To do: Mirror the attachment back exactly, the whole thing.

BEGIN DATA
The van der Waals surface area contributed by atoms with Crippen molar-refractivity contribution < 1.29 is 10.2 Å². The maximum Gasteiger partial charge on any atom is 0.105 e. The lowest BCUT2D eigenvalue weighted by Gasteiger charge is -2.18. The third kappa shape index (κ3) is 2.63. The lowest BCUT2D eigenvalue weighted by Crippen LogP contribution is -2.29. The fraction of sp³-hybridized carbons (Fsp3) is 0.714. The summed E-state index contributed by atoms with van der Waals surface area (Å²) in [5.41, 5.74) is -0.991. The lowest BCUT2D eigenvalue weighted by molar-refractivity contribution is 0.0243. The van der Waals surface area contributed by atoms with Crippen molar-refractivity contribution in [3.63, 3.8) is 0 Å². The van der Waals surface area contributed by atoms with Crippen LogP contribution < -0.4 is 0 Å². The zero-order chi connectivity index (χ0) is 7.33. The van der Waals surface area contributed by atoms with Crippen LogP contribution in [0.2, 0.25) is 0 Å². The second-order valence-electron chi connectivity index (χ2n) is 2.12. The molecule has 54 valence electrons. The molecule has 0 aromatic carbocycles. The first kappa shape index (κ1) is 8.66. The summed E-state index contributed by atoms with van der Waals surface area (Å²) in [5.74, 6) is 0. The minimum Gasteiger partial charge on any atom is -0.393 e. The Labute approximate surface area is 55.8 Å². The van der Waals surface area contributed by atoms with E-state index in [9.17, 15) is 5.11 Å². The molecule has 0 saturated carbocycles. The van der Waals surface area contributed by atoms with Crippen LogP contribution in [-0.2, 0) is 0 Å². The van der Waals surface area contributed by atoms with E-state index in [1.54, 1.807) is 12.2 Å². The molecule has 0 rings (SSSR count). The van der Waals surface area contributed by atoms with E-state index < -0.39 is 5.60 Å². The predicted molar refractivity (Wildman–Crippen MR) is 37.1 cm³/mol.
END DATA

The van der Waals surface area contributed by atoms with Crippen molar-refractivity contribution < 1.29 is 10.2 Å². The maximum Gasteiger partial charge on any atom is 0.105 e. The lowest BCUT2D eigenvalue weighted by Gasteiger charge is -2.18. The third kappa shape index (κ3) is 2.63. The lowest BCUT2D eigenvalue weighted by Crippen LogP contribution is -2.29. The fraction of sp³-hybridized carbons (Fsp3) is 0.714. The summed E-state index contributed by atoms with van der Waals surface area (Å²) in [5.41, 5.74) is -0.991. The lowest BCUT2D eigenvalue weighted by molar-refractivity contribution is 0.0243. The van der Waals surface area contributed by atoms with Crippen molar-refractivity contribution in [3.63, 3.8) is 0 Å². The van der Waals surface area contributed by atoms with Crippen LogP contribution < -0.4 is 0 Å². The zero-order chi connectivity index (χ0) is 7.33. The van der Waals surface area contributed by atoms with Crippen LogP contribution in [0.2, 0.25) is 0 Å². The second-order valence-electron chi connectivity index (χ2n) is 2.12. The molecule has 54 valence electrons. The molecule has 0 aromatic carbocycles. The first kappa shape index (κ1) is 8.66. The summed E-state index contributed by atoms with van der Waals surface area (Å²) in [5.74, 6) is 0. The minimum Gasteiger partial charge on any atom is -0.393 e. The Labute approximate surface area is 55.8 Å². The van der Waals surface area contributed by atoms with E-state index in [9.17, 15) is 5.11 Å². The molecule has 0 saturated carbocycles. The van der Waals surface area contributed by atoms with Crippen LogP contribution in [-0.2, 0) is 0 Å². The van der Waals surface area contributed by atoms with E-state index in [1.54, 1.807) is 12.2 Å². The molecule has 0 rings (SSSR count). The van der Waals surface area contributed by atoms with E-state index < -0.39 is 5.60 Å². The predicted molar refractivity (Wildman–Crippen MR) is 37.1 cm³/mol.